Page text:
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Continuing from part one on Dostoevsky's 1880 novel, we respond to some objections to the Christian arguments that the characters Alyosha and Zosima put forward (either explicitly or just through their behavior) to respond to Ivan's "problem of evil"-type arguments previously revealed via the "Rebellion" and "Grand Inquisitor" arguments.
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While the first objection comes from Seth, we then brought in our live audience to chime in: Is Dostoevsky's solution simply irrational? Is he recommending some unobtainable, sage-like ethical goal (taking responsibility for everyone), or is it truly attainable? Does Dostoevsky have a good argument that there can be no morality without religion? Are we (and Dostoevsky) missing something about the Resurrection that would have helped his response to atheism and rebellion?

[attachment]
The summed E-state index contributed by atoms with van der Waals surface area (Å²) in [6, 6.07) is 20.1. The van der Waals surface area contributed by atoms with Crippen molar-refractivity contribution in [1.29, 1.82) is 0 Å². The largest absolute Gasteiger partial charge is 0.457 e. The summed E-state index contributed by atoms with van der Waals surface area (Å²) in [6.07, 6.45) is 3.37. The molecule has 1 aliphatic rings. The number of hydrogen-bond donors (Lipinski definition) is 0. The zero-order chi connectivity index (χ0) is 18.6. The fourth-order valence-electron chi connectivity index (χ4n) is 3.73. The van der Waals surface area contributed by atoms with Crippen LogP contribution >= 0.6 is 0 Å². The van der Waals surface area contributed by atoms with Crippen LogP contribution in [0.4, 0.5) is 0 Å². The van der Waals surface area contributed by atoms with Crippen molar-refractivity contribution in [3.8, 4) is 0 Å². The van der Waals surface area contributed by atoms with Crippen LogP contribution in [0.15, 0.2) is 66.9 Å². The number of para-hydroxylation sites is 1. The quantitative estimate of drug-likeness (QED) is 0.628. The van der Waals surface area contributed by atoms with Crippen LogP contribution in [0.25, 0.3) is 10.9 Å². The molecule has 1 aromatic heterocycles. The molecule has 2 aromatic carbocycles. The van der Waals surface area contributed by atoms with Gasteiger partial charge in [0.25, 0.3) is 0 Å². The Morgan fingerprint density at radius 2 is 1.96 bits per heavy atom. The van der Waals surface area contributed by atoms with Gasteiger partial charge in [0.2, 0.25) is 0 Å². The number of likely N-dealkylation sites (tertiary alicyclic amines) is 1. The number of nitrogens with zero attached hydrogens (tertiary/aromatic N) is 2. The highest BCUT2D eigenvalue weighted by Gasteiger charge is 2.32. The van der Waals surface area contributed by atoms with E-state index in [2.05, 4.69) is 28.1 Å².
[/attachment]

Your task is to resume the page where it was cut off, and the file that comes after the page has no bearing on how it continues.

Is this sort of analysis where we already know Dostoevsky's philosophical views (through his letters and other work) the best way to deal with a multi-faceted novel like this? Or is it better to just let the characters speak and not stack the deck against one view or another by attributing it to the author?
Next episode: We're talking more about this book, as the live show was rather too short to cover this lengthy novel adequately. If you'd like to get ready for #318/319, start reading Friedrich Schiller's On the Aesthetic Education of Man. Read the Stanford summary.
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